Just before the end of the turn, Velazquez saw his opportunity and pushed. Point Of Entry slid to the four path, switched leads when he straightened and blasted past. The race ended as soon as the winner started really running.

McGaughey, at his spot leaning on a pole next to Box B-27 just past the finish line, watched the whole thing – tense at first, and glancing at his pocket program, the big screen, the track. He crossed his arms at the three-eighths pole, let wife Alison lead the cheering section next door and smiled as his horse pushed out his sixth win and lifted his career earnings past $934,000.

“He was real good today; I’ve seen it before but you know, we were stepping it up,” he said. “Brilliant Speed, Al Khali, some nice horses. He’s still 4, still getting there a little bit. The pace was good but it wasn’t that quick. He ran really big, good feeling.”

Out of Matlacha Pass and therefore a half-brother to 2006 Alabama and Gazelle winner Pine Island, Point Of Entry didn’t run at 2 though his debut came as an early 3-year-old in January at Gulfstream Park. Fourth behind future star Fort Larned going a mile on the dirt, he broke his maiden going 9 furlongs on the dirt at Belmont in May, then finished second to Sky Blazer on the turf (the first time Velazquez rode him). Fourth in the Curlin on dirt here last summer, Point Of Entry moved to the turf for good and added blinkers at Belmont last September – he’s won five times since including stakes wins in the Grade 2 Elkhorn at Keeneland and Grade 1 Man o’ War at Belmont.

“The first time I rode him on the grass at Belmont, I said ‘if this horse just puts it together, he will be a very good horse,’ then we ran him back on the dirt here in Saratoga,” said Velazquez. “He was just an average horse, I told Shug, ‘he’s OK on the dirt but I think he’s a better grass horse.’ I’m glad he didn’t prove me wrong. He’s gotten better and better every race, every time we stepped him up, he got better. The distance will help him out, I cost him the race when he got beat going a mile and an eighth in Florida, we got beat 2 lengths, it was my fault, it wasn’t the horse’s fault.”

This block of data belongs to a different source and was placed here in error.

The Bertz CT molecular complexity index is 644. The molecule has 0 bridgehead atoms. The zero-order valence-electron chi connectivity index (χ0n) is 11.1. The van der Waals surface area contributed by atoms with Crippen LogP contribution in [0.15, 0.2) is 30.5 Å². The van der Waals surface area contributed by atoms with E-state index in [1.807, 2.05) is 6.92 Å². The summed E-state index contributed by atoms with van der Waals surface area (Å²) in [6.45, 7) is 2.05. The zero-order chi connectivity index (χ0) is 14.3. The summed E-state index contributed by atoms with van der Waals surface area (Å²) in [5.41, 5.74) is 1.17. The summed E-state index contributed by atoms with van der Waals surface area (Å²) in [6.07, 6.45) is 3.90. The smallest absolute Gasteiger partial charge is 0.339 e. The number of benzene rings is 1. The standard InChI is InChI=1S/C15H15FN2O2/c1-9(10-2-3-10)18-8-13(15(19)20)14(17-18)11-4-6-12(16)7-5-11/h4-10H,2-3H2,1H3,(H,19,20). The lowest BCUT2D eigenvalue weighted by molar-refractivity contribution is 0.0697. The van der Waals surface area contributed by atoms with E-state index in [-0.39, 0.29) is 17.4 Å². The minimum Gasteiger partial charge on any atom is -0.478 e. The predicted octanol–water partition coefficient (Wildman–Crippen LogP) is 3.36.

McGaughey credited that defeat with helping Velazquez learn about the horse, who has not lost since.

“He’s been wanting to be a good horse, he’s just now learning how to be,” said McGaughey. “It’s age, maturity, growing into his body, letting him learn. Johnny learned a lot about him in the race he was fourth in down in Florida, it probably worked out good because then I was able to run him in an a-other-than at Keeneland going long. So, sometimes disappointments make good things.”

After winning two Grade 1 stakes, Pine Island broke down in the Breeders’ Cup Distaff, so McGaughey knows that statement and all the horses that came before this one well.

“It goes back a long way,” he said. “I trained the mother, her sisters and everything else so it’s a good family. Believe me, you don’t know it until they do it. I’ve had a lot of them out of good families that weren’t good. But I think we’ve found a good one.”